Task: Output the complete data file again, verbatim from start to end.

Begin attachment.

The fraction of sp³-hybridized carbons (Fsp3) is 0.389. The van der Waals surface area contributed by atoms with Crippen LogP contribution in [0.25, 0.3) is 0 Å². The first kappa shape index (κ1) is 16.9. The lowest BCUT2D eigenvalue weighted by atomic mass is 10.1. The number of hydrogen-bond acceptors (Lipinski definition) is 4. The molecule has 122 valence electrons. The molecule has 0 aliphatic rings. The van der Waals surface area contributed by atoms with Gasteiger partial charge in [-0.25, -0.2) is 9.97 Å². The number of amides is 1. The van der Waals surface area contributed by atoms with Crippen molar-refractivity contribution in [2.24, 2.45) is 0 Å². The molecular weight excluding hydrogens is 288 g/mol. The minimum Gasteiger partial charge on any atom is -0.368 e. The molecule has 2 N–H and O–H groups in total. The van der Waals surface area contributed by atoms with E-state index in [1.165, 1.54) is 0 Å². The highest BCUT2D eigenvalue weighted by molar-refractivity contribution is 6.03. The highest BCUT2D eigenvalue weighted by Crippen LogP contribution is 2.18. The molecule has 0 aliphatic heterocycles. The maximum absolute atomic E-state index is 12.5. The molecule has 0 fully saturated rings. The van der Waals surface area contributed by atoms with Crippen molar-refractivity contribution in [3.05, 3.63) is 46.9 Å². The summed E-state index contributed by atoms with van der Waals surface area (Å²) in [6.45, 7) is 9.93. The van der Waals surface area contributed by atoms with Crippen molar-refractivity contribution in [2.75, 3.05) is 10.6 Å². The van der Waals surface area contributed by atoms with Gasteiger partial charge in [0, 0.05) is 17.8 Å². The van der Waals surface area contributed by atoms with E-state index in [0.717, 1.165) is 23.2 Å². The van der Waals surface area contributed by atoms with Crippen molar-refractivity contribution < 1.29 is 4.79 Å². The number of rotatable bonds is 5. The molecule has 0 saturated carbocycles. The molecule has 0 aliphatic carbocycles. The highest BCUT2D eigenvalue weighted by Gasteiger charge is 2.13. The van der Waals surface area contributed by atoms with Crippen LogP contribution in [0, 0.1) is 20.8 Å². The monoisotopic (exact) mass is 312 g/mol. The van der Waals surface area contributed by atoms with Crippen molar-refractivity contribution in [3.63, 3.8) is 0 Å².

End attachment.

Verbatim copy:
The fraction of sp³-hybridized carbons (Fsp3) is 0.389. The van der Waals surface area contributed by atoms with Crippen LogP contribution in [0.25, 0.3) is 0 Å². The first kappa shape index (κ1) is 16.9. The lowest BCUT2D eigenvalue weighted by atomic mass is 10.1. The number of hydrogen-bond acceptors (Lipinski definition) is 4. The molecule has 122 valence electrons. The molecule has 0 aliphatic rings. The van der Waals surface area contributed by atoms with Gasteiger partial charge in [-0.25, -0.2) is 9.97 Å². The number of amides is 1. The van der Waals surface area contributed by atoms with Crippen molar-refractivity contribution in [2.24, 2.45) is 0 Å². The molecular weight excluding hydrogens is 288 g/mol. The minimum Gasteiger partial charge on any atom is -0.368 e. The molecule has 2 N–H and O–H groups in total. The van der Waals surface area contributed by atoms with E-state index in [1.165, 1.54) is 0 Å². The highest BCUT2D eigenvalue weighted by molar-refractivity contribution is 6.03. The highest BCUT2D eigenvalue weighted by Crippen LogP contribution is 2.18. The molecule has 0 aliphatic heterocycles. The maximum absolute atomic E-state index is 12.5. The molecule has 0 fully saturated rings. The van der Waals surface area contributed by atoms with Crippen molar-refractivity contribution in [3.05, 3.63) is 46.9 Å². The summed E-state index contributed by atoms with van der Waals surface area (Å²) in [6.45, 7) is 9.93. The van der Waals surface area contributed by atoms with Crippen molar-refractivity contribution in [2.75, 3.05) is 10.6 Å². The van der Waals surface area contributed by atoms with Gasteiger partial charge in [0, 0.05) is 17.8 Å². The van der Waals surface area contributed by atoms with E-state index in [0.717, 1.165) is 23.2 Å². The van der Waals surface area contributed by atoms with Crippen molar-refractivity contribution < 1.29 is 4.79 Å². The number of rotatable bonds is 5. The molecule has 0 saturated carbocycles. The molecule has 0 aliphatic carbocycles. The highest BCUT2D eigenvalue weighted by Gasteiger charge is 2.13. The van der Waals surface area contributed by atoms with Crippen LogP contribution in [0, 0.1) is 20.8 Å². The monoisotopic (exact) mass is 312 g/mol. The van der Waals surface area contributed by atoms with Crippen molar-refractivity contribution in [3.63, 3.8) is 0 Å².